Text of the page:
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Great songs, but a missed opportunity.
on 16 October 2011
Scratch My Back split opinion: it was very slow - monotonous even, and very sad. But it also stripped back the songs to their melodic roots, and then surrounded Gabriel's voice with judicious arrangements which served to support, rather than combat, his voice.
New Blood sounds a similar project, an album of orchestral versions, but this time of Gabriel's own songs. I like it, and some songs are brilliantly done. But there is much less of a sense of reinterpretation. Why keep the bass-line from Don't Give Up? Or the tinkling from Mercy Street? Or the twinkling spashy opening to Red Rain? Sometimes it feels like the score has just been handed round, but with the parts changed from electric to acoustic instruments. So the strings are taking the hi-hat rhythm, the bass is doing the drums, the wind the synth section. If you listen online to his version of Secret World on the New Blood tour, you can see this evidently. If it had been someone else's song, and he'd covered it on Scratch My Back, you can be sure they rhythm would have been jettisoned in favour of a more simple bash at the melody. Instead, a whimsical piano and percussion riff runs through the whole thing, in exactly the same way as the synth and drum riff did in the original.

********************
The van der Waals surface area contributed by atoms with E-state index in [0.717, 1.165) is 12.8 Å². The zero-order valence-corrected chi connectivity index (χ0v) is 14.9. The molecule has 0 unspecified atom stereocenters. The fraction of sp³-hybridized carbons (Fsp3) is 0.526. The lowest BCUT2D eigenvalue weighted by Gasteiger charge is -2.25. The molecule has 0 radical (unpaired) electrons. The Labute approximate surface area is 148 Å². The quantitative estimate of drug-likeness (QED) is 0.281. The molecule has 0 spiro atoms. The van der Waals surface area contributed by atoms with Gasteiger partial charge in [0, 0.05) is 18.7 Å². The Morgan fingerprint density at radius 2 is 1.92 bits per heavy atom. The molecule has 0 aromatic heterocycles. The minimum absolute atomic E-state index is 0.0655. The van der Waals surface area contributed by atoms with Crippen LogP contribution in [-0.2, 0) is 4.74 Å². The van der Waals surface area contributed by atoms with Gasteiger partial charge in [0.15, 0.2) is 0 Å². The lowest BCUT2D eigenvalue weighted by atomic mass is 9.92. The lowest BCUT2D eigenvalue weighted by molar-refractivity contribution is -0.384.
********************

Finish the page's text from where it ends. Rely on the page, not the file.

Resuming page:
Perversely then, I feel like some of the versions make unnecessary changes to the fabric of the originals. Why cut the last minutes, the climax of Downside Up, when you have a minute-and-a-half long instrumental opening? Why change and simplify the slow chorus of Digging in the Dirt? Why does Ane Brun not pronounce the 'p's in Don't Give Up? Or Don't Give U' as it might now be titled. On the tour, Solsbury Hill had rather a fun ending, interpolating Beethoven's 9th and other classical tunes - not here.
In a further twist, the songs which didn't make it onto the album are really rather better than some which did. Father, Son, Blood of Eden and Signal to Noise are all worthy versions, and I'd sooner have had those than Mercy Street or In Your Eyes. Though extremely close to the originals, they soothe and build much more effectively than their synthy originals. Signal to Noise is the best track in the whole project, but only available on iTunes.
Put simply, this album sounds too much like 'acoustic versions' of the songs. If you knew nothing about it and came to it, I'm sure that would be fine. But I'm really disappointed in some ways. I do like the album, I like the songs too much not to, and some of the songs I didn't know in the original are excellent: Darkness, Wallflower, The Rhythm of the Heat. But it's telling that the songs I did know in the original are easily my least favourites, and I wonder, when I've gone back and listened to all the original versions, whether I'll have much use for New Blood.